That is the way our justification takes place before God.  God counts us faithful, righteous, just managers of all that He has given us for the sake of His Son, who paid our debts, squared our record of stewardship—on the cross with His suffering and death.  It has nothing to do with what others see in us or say about us.  It has nothing to do with what we see in ourselves.  It depends on one thing only—Jesus, who died for us.

 

But this is the thing: no one can see into your heart, whether you believe in Jesus.  Can they?  I can’t see into any one of your hearts.  Can you look into mine and see whether I have Jesus by faith?  You can’t, can you?

 

What can we see?  We can see other people’s works.  We can see what they do.  We can only see what they believe by what they do.  That is harsh news, hard to hear for many of us, because we know there are many ways our lives fail to reflect that we believe in Jesus who died for us.  But it’s a fact anyway, even if it’s hard.  You’ve all heard people judge pastors because their lives did not seem to match what they preached—and many times they were right.  Their criticism was valid.  But even by going to church and receiving the Lord’s body and blood you invite the same kind of scrutiny of your life, don’t you?  Those who know that you’re here every week examine you to see if your life reflects faith in Jesus, in Whom you trust to enter the eternal dwelling places with God.

 

Before God our salvation rests on one thing—Jesus, and His payment for our sins on the cross, received as a gift by faith alone.  But now Jesus our righteousness tells us to be wise or shrewd like the unjust steward to “make friends.”

 

What does He mean?  He means to use the wealth entrusted to you the way He used all that belonged to Him.  Jesus didn’t have a lot of money.  His wealth was His righteousness and His standing as God incarnate.  All this He gave to make you a friend of God.

 

So Jesus calls and encourages us, His disciples, to use our wealth—however little or much we think we have.  Not that you need to give it all away and starve.  Not that by giving it away you save yourself.  But use it to make friends.  Manage it so that after you have provided what you need to maintain yourself and your family, you can give and support the preaching of God’s Word in your congregation and farther away, where Christ’s name is coming to those who have not heard it or have heard it very little.  Give so that you can demonstrate the grace and mercy of God that you believe in and confess before the world as your hope to enter the heavenly dwellings when you come and eat Jesus’ body and drink His blood.  Money isn’t the only way we are called to do this.  We should use our time and our talents this way too.  But it is one way.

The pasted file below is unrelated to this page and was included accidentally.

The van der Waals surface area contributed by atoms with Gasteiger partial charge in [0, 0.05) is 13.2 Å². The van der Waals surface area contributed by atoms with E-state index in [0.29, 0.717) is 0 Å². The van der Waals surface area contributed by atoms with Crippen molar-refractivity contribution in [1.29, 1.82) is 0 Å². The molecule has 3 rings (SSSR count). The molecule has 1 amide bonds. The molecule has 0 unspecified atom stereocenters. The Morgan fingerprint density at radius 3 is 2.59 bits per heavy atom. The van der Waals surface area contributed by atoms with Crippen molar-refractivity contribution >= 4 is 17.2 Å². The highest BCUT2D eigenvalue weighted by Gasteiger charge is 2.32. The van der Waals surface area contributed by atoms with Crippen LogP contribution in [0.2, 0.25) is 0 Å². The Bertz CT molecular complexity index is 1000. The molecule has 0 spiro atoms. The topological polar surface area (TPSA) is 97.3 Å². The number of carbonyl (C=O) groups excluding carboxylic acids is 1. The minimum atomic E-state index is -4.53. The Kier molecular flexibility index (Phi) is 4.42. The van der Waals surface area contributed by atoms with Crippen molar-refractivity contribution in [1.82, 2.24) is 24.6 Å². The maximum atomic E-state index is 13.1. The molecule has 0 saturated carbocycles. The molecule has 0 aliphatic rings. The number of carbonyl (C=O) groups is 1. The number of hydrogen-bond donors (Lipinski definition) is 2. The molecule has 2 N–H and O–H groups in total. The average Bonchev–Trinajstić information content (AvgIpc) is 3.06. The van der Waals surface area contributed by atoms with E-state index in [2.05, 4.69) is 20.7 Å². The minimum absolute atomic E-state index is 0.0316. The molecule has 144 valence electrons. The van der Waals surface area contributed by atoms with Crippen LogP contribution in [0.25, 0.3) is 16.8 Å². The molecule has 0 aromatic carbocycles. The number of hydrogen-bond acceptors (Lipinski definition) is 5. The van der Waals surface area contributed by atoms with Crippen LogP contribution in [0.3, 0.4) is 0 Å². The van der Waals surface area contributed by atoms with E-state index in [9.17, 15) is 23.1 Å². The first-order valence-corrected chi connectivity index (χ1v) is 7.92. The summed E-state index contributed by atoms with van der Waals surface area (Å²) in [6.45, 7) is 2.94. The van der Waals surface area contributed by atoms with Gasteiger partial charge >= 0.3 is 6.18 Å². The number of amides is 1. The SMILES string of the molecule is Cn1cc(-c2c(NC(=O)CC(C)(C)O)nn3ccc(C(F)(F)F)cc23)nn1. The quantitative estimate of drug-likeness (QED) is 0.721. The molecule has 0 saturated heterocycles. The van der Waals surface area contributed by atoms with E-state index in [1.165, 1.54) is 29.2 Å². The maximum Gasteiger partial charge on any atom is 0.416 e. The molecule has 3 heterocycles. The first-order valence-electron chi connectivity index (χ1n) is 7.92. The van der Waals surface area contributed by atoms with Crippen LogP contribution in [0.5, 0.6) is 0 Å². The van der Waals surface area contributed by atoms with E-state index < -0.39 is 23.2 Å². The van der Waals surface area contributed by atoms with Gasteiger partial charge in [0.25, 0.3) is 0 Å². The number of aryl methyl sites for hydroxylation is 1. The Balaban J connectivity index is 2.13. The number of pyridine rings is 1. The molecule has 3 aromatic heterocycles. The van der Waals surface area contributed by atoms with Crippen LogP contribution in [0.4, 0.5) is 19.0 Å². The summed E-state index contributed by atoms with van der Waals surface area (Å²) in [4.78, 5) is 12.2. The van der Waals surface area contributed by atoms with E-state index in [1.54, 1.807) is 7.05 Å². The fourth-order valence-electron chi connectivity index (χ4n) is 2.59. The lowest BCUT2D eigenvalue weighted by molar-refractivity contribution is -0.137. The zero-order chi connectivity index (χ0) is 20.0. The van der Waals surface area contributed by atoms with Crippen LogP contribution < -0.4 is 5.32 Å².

I have been very disappointed in my time at St. Peter that I have not been able to hear recordings or read the manuscripts of the pastor who shepherded you for so many years, Erdmann Frenk.  I have only read one that I found tucked away somewhere—a sermon on Psalm 23, where he wrote about his experience walking through the valley of the shadow of death, after he had had a heart attack and recovered.  In it, he talked about how as he was preparing to die he felt great sorrow and regret over the time he had wasted where he could have been serving Christ.  I know when I look back on my life and see the gifts God has given me that I mismanaged, I feel guilt and grief too.  Sometimes in temptation you see these things and say, “How could I have been a believer in Christ and yet have been such an unfaithful manager?”

 

But then Christians have something like this happen.  A young man came and saw me years after he was confirmed.  He hadn’t been to church probably since the day of his confirmation.  But as we talked he said, “When I was a teenager in juvenile detention, you were the only one who came and visited me.”

 

When I think of all the people I could have visited and failed to in my years as a pastor, I have no illusions that one kid I visited makes up for it all, makes me a just steward instead of an unjust one.  Only Jesus’ death for me does that; only His baptism, where all my unfaithfulness has been drowned and washed away, according to His promise.

 

But with all the hours of time and energy I wasted in unfaithfulness, with that one hour I made a friend on earth and perhaps for eternity.  I made one friend who could say, “That one time Pastor Hess visited me in jail testified that everything wasn’t just talk, that he believed in the Jesus he preached to others.”

 

Jesus says, do this with unrighteous wealth.  Make friends, many friends, who can testify that you grasped the grace of God in Jesus because it flowed out of you to them.

 

The peace of God, which passes understanding, keep your hearts and minds in Christ Jesus.

Soli Deo Gloria